"I just think you should know," my boyfriend's brother's cousin is saying, and from the sound of his voice I think he has sat up straighter, "I heard on the radio a couple weeks ago that really, like scientifically, there's nothing wrong with having cousins marry. It's not like I'm interested or anything. But that's just a big stigma."
"Come on man," says the family friend. His hand creeps out from behind the mound of white flowers and I watch it grab a half-eaten plate of cake. "That's just nasty. I mean, maybe really distant cousins or something. But I thought you and Jessica were like first cousins."
"I told you, I'm not into Jessica."
"Fine, whatever, but you are first cousins, right?"
"Does that count?"
"What do you mean, does that count? Of course it counts."
"But wouldn't your babies still be mutants and stuff?"
"Shut up, no one said anything about babies."
The family friend laughs, returning the now empty cake plate to the absent guest's place. "Calm down. There must be someone else here you can check out."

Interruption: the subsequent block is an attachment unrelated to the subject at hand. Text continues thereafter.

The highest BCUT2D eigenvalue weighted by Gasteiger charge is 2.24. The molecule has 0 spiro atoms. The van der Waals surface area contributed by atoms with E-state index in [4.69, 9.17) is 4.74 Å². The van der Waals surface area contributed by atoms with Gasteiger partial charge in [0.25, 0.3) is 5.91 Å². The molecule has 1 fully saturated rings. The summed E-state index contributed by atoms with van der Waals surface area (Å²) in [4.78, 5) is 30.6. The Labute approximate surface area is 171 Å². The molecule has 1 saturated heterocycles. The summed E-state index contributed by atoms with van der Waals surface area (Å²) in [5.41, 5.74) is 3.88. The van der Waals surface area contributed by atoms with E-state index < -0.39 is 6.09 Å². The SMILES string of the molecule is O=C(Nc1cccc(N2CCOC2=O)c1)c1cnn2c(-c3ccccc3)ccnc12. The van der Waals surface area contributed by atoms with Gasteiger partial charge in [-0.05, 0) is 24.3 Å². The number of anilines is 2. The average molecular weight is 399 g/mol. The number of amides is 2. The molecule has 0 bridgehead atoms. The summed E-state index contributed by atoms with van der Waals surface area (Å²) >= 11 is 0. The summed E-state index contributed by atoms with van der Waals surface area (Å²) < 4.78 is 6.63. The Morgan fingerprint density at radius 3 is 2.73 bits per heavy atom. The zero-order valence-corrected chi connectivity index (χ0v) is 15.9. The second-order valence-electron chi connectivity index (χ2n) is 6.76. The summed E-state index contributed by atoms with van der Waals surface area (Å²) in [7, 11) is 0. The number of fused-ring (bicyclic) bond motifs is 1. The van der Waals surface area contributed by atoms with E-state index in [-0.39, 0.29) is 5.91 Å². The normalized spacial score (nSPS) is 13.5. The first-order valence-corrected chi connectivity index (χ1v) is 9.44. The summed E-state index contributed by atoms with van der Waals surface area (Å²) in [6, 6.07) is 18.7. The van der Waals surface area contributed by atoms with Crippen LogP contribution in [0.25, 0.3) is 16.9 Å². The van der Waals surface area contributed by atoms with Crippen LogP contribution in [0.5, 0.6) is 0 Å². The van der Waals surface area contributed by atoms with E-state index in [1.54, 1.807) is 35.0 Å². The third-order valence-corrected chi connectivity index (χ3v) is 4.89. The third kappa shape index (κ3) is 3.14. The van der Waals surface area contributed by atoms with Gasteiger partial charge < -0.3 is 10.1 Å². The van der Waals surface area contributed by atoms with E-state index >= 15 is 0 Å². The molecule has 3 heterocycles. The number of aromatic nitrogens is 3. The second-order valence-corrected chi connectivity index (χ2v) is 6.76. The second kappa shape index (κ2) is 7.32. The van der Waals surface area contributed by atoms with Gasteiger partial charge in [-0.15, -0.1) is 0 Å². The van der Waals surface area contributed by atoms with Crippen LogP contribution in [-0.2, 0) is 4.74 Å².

The cousin sounds momentarily frantic; Jessica is coming off the dance floor and back to her seat at the table. He says, "Let's talk about something else, okay?"
Jessica's long, slender legs bring her over fast enough that she catches the second half of his sentence. She asks, "Something else besides what?"
"Nothing," says the cousin, pulling out a chair for her to sit down. "How was the dance?"
A woman drifts by in a tube dress and high-heels. After long enough, she has received the epithet of "Cousin with the Inappropriate Dress." She has one for every occasion. I could spot her in the crowd before I had even been introduced.